The U.S. economy has created 2.6 million net jobs since the end of the Great Recession in June 2009. According to a Los Angeles Times analysis of Bureau of Labor Statistics data, men have filled 2.07 million of these new jobs. There are several possible explanations for this, and a couple of important points to keep this disparity in context:
- Men suffered higher levels of job loss during the recession than women, and their level of employment today relative to pre-recession levels is still lower than women’s.
- Women hold the majority of jobs in the public sector, which is by far the sector that has seen the worst performance since the recovery began.
- Male-dominated manufacturing is recovering, albeit slowly.
- Men are taking jobs in sectors that women have traditionally been the majority in.
The construction sector suffered the largest job losses of any industry during the recession, followed by manufacturing. These sectors are overwhelmingly male, meaning that their initial losses in the recession outpaced losses for women. Even today, unemployment among men is 8.4 percent, while for women it’s 8.0 percent.
Because women have historically filled the majority of public-sector jobs, they’ve been disproportionately affected by state and local governments’ decisions to cut positions in the wake of state fiscal troubles—a phenomenon that has largely occurred since the recession’s end. An EPI report from May found that of the 765,000 public-sector jobs lost between 2007 and 2011, 70 percent were jobs held by women. While the private sector has slowly recovered some of the jobs it lost during the recession, the public sector is still cutting them at a rapid rate; 2011 was the worst public-sector job decline on record. This public-sector employment loss is almost surely the single largest reason for women’s comparative struggles since the recovery began.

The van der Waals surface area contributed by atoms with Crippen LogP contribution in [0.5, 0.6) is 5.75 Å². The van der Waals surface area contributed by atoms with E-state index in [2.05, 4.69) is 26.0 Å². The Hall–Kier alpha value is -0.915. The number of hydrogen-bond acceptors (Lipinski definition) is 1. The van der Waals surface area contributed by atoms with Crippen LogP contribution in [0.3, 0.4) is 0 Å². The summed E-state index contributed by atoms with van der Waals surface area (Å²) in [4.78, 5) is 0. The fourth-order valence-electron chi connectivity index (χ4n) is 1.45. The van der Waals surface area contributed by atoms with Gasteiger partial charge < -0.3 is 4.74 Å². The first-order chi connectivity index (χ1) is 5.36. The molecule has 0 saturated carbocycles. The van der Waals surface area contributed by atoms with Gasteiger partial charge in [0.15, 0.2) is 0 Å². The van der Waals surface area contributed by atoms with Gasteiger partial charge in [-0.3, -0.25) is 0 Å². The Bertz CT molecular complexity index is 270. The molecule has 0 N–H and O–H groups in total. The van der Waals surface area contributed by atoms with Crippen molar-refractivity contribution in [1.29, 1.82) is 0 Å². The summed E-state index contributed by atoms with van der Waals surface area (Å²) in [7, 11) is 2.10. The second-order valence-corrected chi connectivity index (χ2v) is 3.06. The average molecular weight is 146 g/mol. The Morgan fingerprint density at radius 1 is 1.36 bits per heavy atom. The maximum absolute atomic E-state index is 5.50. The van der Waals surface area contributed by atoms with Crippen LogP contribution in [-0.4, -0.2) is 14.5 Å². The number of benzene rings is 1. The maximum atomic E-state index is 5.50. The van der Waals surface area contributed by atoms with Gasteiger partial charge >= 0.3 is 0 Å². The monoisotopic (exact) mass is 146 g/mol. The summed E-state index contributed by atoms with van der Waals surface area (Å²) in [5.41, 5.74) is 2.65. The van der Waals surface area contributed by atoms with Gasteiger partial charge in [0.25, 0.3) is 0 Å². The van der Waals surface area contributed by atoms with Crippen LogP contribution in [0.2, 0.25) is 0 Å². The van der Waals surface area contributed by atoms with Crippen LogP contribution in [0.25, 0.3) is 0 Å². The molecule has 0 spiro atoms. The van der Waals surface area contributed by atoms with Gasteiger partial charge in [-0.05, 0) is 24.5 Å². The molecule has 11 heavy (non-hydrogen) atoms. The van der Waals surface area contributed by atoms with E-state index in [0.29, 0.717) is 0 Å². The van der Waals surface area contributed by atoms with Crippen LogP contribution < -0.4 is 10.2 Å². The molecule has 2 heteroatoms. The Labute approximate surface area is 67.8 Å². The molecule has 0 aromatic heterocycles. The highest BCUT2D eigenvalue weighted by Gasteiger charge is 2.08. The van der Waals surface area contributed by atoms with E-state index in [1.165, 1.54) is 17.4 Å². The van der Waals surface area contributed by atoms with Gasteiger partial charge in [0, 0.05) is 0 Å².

Looking at manufacturing, the sector lost 2.018 million jobs during the recession, but has gained 237,000 since, with men’s employment up by 326,000 and women’s employment down by 89,000. Manufacturing is obviously male-heavy (70 percent male in Dec. 2007, the first month of the recession) but this performance means that women’s comparative struggles since the recovery began are even greater than what the simple sectoral composition of employment growth over that time would suggest.
The retail industry, where women held a majority of the jobs during most of the last three decades, is another sector where men have filled a disproportionate share of new jobs since the recession’s end, relative to the sector’s traditional share of male workers. Women have suffered a net loss of 142,000 jobs while men have experienced a net gain of 391,000. This swing means that 51 percent of the United States’ nearly 15 million retail jobs are now held by men.
While women still outnumber men in the financial, education and health care, and leisure and hospitality sectors, men have gained in each sector relative to pre-recession shares and now make up a higher share of the payrolls in each sector (see table below). It would be nice to think that this increasing share of male workers in traditionally female-heavy jobs signified a new era of voluntary reductions in gender segmentation in labor markets. But it’s hard to believe it’s driven by anything but desperate scrambling from both men and women to find any toehold they can in what remains a terrible labor market.
Contributing: Josh Bivens, David Cooper and Robert Scott